[dlc-dev] Multi-dimensional outcomes

LaLi lali100 at protonmail.com
Thu Mar 25 13:54:15 CET 2021


Hi Nadav,

Thanks for the swift reply. The solution you mentioned makes a lot of sense. I guess you might end up with some relatively large announcements and attestations for something like lat-long but probably not much different to the numerical range for something like the price of BTC in USD.

I could not resist trying to make such events myself which I have posted on the suredbits oracle explorer.
1. Feather landing on a 3x4 square area in my office.
2. (Hypothetical Event) Location in lat-long squares of the first meteorite rock to land on the Earth's surface between now and the start of 2022.

I will keep an eye out for any possible developments regarding more elegant solutions and see if people have any other n-dimensional use cases.

Thanks again,
LaLi

‐‐‐‐‐‐‐ Original Message ‐‐‐‐‐‐‐
On Wednesday, 24 March 2021 18:53, Nadav Kohen <nadavk25 at gmail.com> wrote:

> Hi LaLi,
>
> Great question, so the short answer is yes this is totally do-able but the longer answer is that while possible, the compact communication of a payout hyperplane (as has been done for one dimension using polynomial interpolation) is rather complex and not our first priority. That said, there is a way to use existing infrastructure for numeric outcomes as-is to support use cases like these.
>
> Given some allowed n-by-m grid (n and m can be very large numbers for more accurate grids), enumerate the possible squares
>
> 0 | 1 | ... | m-1
> ---------------------------------------
> m | m+1 | ... | 2m-1
> ---------------------------------------
> ... | ... | ... | ...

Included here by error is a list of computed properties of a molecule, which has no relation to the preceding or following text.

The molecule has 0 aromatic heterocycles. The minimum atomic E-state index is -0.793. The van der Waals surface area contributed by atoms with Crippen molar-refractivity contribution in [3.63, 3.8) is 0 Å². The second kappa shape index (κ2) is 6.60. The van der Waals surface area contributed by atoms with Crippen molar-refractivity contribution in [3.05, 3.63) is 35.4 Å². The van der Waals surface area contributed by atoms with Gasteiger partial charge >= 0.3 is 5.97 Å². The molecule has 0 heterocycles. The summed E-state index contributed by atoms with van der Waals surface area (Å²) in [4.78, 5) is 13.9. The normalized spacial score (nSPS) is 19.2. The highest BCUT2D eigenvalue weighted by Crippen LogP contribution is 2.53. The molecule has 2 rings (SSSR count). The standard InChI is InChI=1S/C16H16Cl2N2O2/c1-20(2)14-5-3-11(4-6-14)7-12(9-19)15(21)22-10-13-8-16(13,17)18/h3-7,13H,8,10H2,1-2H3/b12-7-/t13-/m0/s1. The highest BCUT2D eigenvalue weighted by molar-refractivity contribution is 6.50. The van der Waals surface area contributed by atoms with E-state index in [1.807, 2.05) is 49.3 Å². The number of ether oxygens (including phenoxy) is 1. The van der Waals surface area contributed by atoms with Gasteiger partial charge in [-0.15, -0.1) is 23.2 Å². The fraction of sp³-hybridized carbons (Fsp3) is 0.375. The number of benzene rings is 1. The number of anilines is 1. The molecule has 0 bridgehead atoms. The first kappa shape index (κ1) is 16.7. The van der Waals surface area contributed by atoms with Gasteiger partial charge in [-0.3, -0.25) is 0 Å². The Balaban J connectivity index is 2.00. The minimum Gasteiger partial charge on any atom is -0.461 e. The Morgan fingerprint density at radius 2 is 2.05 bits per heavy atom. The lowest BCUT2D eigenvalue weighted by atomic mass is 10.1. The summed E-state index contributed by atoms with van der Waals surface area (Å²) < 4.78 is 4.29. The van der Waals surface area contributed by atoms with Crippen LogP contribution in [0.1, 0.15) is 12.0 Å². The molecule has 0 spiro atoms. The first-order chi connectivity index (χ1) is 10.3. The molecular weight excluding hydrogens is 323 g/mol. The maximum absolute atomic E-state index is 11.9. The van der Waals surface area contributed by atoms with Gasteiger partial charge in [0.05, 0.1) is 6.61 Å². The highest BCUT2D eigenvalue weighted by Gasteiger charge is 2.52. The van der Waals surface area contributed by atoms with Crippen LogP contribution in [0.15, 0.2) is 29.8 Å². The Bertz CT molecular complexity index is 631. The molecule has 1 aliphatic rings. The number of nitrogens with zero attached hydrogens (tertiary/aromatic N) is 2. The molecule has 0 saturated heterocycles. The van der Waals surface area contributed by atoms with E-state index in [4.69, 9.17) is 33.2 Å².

> ---------------------------------------
> m(n-1) | m(n-1)+1 | ... | mn - 1
>
> Then construct n payout curve pieces (which can themselves be made out of multiple pieces) which describe the payout on each row (essentially if you have some payout surface P(x, y), approximate that curve for each fixed y), and then piece these row payouts together into a payout curve over a 1-dimensional outcome (which is the grid square number).
>
> Finally, you can have the oracle either attest to the grid number, or you can have the oracle attest separately to two numbers (x, y) which can be added together as x + m*y to get the grid square number (noting that this approach requires a tiny bit of custom/not-yet-existing code).
>
> Also note that this scheme can be generally extended to any number of dimensions: to go down one dimension simply view the outcome space as a list of thickened hyper-planes (e.g. thickened lines for 2D, thickened planes for 3D) and apply the lower dimensional solution to each of those resulting in a list of payout curve pieces over a 1D result, then piece these together to get a payout curve for the whole space.
>
> In the future, if there seem to be use cases for these kinds of DLCs a more elegant solution will likely be specified and implemented which relies on a more general payout function encoding.
>
> Best,
> Nadav
>
> On Wed, Mar 24, 2021 at 5:16 AM LaLi via dlc-dev <dlc-dev at mailmanlists.org> wrote:
>
>> Hello dlc-mailing-list,
>>
>> Hope you are all well.
>>
>> I'm new to this realm. I recently have been reading through the DLC specs and have explored some of the implementation including the recent Krystal Ball implementation to get my head around the domain.
>>
>> I was thinking the other day about a meteorite that burnt through the atmosphere over north Cheltenham, England on the 28 Feb of this year. There was a bit of excitement and a race to be the first to find some actual meteorite rocks. In addition, people were making prediction about where some of these rocks would be found. I was thinking of a DLC contract where an oracle could attest to the coordinates (Latitude and Longitude) of the first meteorite rocks to be found.
>>
>> From the specs I have read (I apologise if I have missed relevant detail), is there intended support for such multi-dimensional numerical measurements? If so, is there any thinking about how they would work from announcement to attestation?
>>
>> In my concrete example we have 2 dimensions of measurement, but I could see N-dimensional outcomes being useful for other predictions e.g. RGB colour and 3D space measurements.
>>
>> Kind regards,
>>
>> LaLi
>>
>> dlc-dev mailing list
>> dlc-dev at mailmanlists.org
>> https://mailmanlists.org/mailman/listinfo/dlc-dev
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